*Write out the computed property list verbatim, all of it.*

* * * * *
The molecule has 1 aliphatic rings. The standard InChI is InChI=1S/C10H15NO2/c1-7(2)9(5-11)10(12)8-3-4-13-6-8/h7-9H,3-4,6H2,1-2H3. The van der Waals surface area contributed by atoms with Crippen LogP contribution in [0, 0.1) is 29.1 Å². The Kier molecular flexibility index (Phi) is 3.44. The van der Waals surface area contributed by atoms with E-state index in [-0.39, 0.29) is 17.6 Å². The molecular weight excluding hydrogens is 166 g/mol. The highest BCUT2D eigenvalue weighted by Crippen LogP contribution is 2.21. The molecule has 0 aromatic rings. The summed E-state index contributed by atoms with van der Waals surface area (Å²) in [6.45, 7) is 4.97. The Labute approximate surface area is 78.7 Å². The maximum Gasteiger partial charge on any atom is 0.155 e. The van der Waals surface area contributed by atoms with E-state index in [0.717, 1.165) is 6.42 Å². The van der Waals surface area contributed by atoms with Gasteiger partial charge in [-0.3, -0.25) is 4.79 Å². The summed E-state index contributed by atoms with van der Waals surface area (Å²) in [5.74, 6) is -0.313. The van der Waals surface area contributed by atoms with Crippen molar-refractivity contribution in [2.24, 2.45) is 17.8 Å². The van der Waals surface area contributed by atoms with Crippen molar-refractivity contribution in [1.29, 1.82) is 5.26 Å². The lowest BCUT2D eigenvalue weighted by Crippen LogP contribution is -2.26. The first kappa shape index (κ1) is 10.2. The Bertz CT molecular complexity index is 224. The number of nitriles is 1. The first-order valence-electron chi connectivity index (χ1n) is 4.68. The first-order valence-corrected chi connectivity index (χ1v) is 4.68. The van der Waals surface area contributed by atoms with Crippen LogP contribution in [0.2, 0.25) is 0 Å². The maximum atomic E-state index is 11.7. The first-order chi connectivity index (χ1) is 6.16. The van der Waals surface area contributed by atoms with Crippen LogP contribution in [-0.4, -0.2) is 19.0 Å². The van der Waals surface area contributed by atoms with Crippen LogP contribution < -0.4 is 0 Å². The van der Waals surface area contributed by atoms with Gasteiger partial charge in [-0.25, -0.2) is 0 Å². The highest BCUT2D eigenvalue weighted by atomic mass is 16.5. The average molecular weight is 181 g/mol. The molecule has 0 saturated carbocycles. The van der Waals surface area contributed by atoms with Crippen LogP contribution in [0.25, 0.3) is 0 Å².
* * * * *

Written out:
The molecule has 1 aliphatic rings. The standard InChI is InChI=1S/C10H15NO2/c1-7(2)9(5-11)10(12)8-3-4-13-6-8/h7-9H,3-4,6H2,1-2H3. The van der Waals surface area contributed by atoms with Crippen LogP contribution in [0, 0.1) is 29.1 Å². The Kier molecular flexibility index (Phi) is 3.44. The van der Waals surface area contributed by atoms with E-state index in [-0.39, 0.29) is 17.6 Å². The molecular weight excluding hydrogens is 166 g/mol. The highest BCUT2D eigenvalue weighted by Crippen LogP contribution is 2.21. The molecule has 0 aromatic rings. The summed E-state index contributed by atoms with van der Waals surface area (Å²) in [6.45, 7) is 4.97. The Labute approximate surface area is 78.7 Å². The maximum Gasteiger partial charge on any atom is 0.155 e. The van der Waals surface area contributed by atoms with E-state index in [0.717, 1.165) is 6.42 Å². The van der Waals surface area contributed by atoms with Gasteiger partial charge in [-0.3, -0.25) is 4.79 Å². The summed E-state index contributed by atoms with van der Waals surface area (Å²) in [5.74, 6) is -0.313. The van der Waals surface area contributed by atoms with Crippen molar-refractivity contribution in [2.24, 2.45) is 17.8 Å². The van der Waals surface area contributed by atoms with Crippen molar-refractivity contribution in [1.29, 1.82) is 5.26 Å². The lowest BCUT2D eigenvalue weighted by Crippen LogP contribution is -2.26. The first kappa shape index (κ1) is 10.2. The Bertz CT molecular complexity index is 224. The number of nitriles is 1. The first-order valence-electron chi connectivity index (χ1n) is 4.68. The first-order valence-corrected chi connectivity index (χ1v) is 4.68. The van der Waals surface area contributed by atoms with Crippen LogP contribution in [0.2, 0.25) is 0 Å². The maximum atomic E-state index is 11.7. The first-order chi connectivity index (χ1) is 6.16. The van der Waals surface area contributed by atoms with Crippen LogP contribution in [-0.4, -0.2) is 19.0 Å². The van der Waals surface area contributed by atoms with Crippen LogP contribution < -0.4 is 0 Å². The van der Waals surface area contributed by atoms with Gasteiger partial charge in [-0.25, -0.2) is 0 Å². The highest BCUT2D eigenvalue weighted by atomic mass is 16.5. The average molecular weight is 181 g/mol. The molecule has 0 saturated carbocycles. The van der Waals surface area contributed by atoms with Crippen LogP contribution in [0.25, 0.3) is 0 Å².